Alpine pushing for female F1 drivers in new equal opportunities programme

‘Rac(H)er’ initiative aims to identify and develop young female talent for career in series.

Alpine pushing for female F1 drivers in new equal opportunities programme

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  • Programme to establish fund to finance up-and-coming female drivers
  • Alpine wants 30% of workforce to be women within five years

Formula One team Alpine have launched a new programme aiming to improve equal opportunities in motorsport.

The ‘Rac(H)er’ initiative from the French racing outfit plans to reinforce meritocracy across genders in all areas of the company, from technical functions to racing and competition.

Broken down, it wants to create equal opportunities for all genders, a development programme with ‘dedicated financial means’ to ensure a woman competes consistently in Formula One, and a fund to finance female talent within motorsport.

The programme is set to identify talent from an early age and deploy a comprehensive roadmap to support their progression.

Alpine also plans to boost awareness and interest among schoolgirls about motor racing and car industry jobs. Additionally, ‘Rac(H)er’ will establish a long-term advocacy programme, engaging relevant stakeholders in the motorsport and automotive industries.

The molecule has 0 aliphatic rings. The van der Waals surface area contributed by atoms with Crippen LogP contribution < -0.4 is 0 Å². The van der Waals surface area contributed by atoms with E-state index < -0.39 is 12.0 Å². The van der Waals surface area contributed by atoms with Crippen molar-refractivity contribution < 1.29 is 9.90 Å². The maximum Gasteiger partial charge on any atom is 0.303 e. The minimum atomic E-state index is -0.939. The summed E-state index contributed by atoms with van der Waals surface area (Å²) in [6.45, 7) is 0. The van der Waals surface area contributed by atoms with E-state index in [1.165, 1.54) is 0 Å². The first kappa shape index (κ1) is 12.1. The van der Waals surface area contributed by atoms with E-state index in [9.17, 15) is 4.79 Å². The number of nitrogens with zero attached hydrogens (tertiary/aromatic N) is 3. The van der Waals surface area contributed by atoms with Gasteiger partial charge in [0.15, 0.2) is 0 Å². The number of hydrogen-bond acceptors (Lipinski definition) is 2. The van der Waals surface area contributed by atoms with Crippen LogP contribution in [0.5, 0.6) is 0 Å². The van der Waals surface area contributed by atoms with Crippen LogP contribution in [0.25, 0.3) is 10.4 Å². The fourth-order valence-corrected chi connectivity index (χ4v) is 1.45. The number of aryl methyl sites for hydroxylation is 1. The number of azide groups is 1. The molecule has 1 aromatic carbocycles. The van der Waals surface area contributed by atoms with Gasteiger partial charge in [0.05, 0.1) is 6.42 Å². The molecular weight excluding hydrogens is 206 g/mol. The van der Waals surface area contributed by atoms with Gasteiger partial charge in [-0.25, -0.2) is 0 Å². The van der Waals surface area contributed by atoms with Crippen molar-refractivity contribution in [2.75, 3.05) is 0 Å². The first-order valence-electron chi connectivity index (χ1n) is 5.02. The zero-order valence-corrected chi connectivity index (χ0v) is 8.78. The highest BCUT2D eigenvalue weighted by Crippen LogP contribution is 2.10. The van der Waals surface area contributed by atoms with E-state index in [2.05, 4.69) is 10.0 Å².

Alpine added that they are committed to a diverse workforce at all levels, noting that women currently only make up 12 per cent of the wider company’s workforce. Ten per cent of the Formula One team’s staff are female.

The initiative will kick off with investment in local female-focused science, technology, engineering and mathematics (STEM) programmes. After that, Alpine will offer additional support through a mentoring programme in all departments of the company to support women in their chosen career.

The aim for the Alpine company is to have women make up 30 per cent of its workforce within five years. This commitment will begin with recruiting an equal amount of male and female trainees and graduates, effective immediately.

According to Alpine, its Formula One team’s workforce being only ten per cent female is an average found across the motorsport industry. In 72 years of Formula One racing, only six out of 885 drivers have been women. The last woman to compete in the series was Giovanna Amati in 1992.

“Our role, as a Formula One team and a brand of the Renault Group is to commit to making our ecosystem more inclusive and making diversity our strength,” said Laurent Rossi, chief executive of Alpine.

“We are aware of the need for a profound transformation of both the sport and the industry so that all talents can flourish in the future.

“By launching Rac(H)er, this long-term transformation programme, we hope to be joined by all the players in the sector, because it is only by uniting that we will be able to make real progress. And that would be our real success.”

In terms of a timescale for discovering a competitive female Formula One driver, Rossi told the BBC the initiative was an “eight years’ programme”.